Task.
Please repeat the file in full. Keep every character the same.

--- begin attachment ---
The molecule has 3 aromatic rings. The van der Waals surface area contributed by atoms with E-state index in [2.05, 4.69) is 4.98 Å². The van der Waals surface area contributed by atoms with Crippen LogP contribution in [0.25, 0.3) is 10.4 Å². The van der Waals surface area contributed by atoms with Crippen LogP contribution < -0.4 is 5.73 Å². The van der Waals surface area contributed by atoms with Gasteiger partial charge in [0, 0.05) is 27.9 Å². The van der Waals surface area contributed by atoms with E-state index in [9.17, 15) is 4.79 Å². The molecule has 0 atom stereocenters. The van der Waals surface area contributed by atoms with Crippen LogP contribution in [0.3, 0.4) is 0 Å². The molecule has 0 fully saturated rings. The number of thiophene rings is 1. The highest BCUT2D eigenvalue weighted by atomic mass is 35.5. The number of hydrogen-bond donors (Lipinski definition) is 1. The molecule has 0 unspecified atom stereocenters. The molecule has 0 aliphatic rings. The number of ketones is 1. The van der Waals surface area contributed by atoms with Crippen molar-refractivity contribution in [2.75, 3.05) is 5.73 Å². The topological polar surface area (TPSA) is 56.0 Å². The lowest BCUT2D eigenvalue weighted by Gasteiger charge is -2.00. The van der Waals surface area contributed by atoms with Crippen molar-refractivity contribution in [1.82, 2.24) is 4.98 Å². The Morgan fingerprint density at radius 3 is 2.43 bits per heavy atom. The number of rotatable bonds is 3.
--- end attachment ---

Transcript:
The molecule has 3 aromatic rings. The van der Waals surface area contributed by atoms with E-state index in [2.05, 4.69) is 4.98 Å². The van der Waals surface area contributed by atoms with Crippen LogP contribution in [0.25, 0.3) is 10.4 Å². The van der Waals surface area contributed by atoms with Crippen LogP contribution < -0.4 is 5.73 Å². The van der Waals surface area contributed by atoms with Gasteiger partial charge in [0, 0.05) is 27.9 Å². The van der Waals surface area contributed by atoms with E-state index in [9.17, 15) is 4.79 Å². The molecule has 0 atom stereocenters. The van der Waals surface area contributed by atoms with Crippen LogP contribution in [0.3, 0.4) is 0 Å². The molecule has 0 fully saturated rings. The number of thiophene rings is 1. The highest BCUT2D eigenvalue weighted by atomic mass is 35.5. The number of hydrogen-bond donors (Lipinski definition) is 1. The molecule has 0 unspecified atom stereocenters. The molecule has 0 aliphatic rings. The number of ketones is 1. The van der Waals surface area contributed by atoms with Crippen molar-refractivity contribution in [2.75, 3.05) is 5.73 Å². The topological polar surface area (TPSA) is 56.0 Å². The lowest BCUT2D eigenvalue weighted by Gasteiger charge is -2.00. The van der Waals surface area contributed by atoms with Crippen molar-refractivity contribution in [1.82, 2.24) is 4.98 Å². The Morgan fingerprint density at radius 3 is 2.43 bits per heavy atom. The number of rotatable bonds is 3.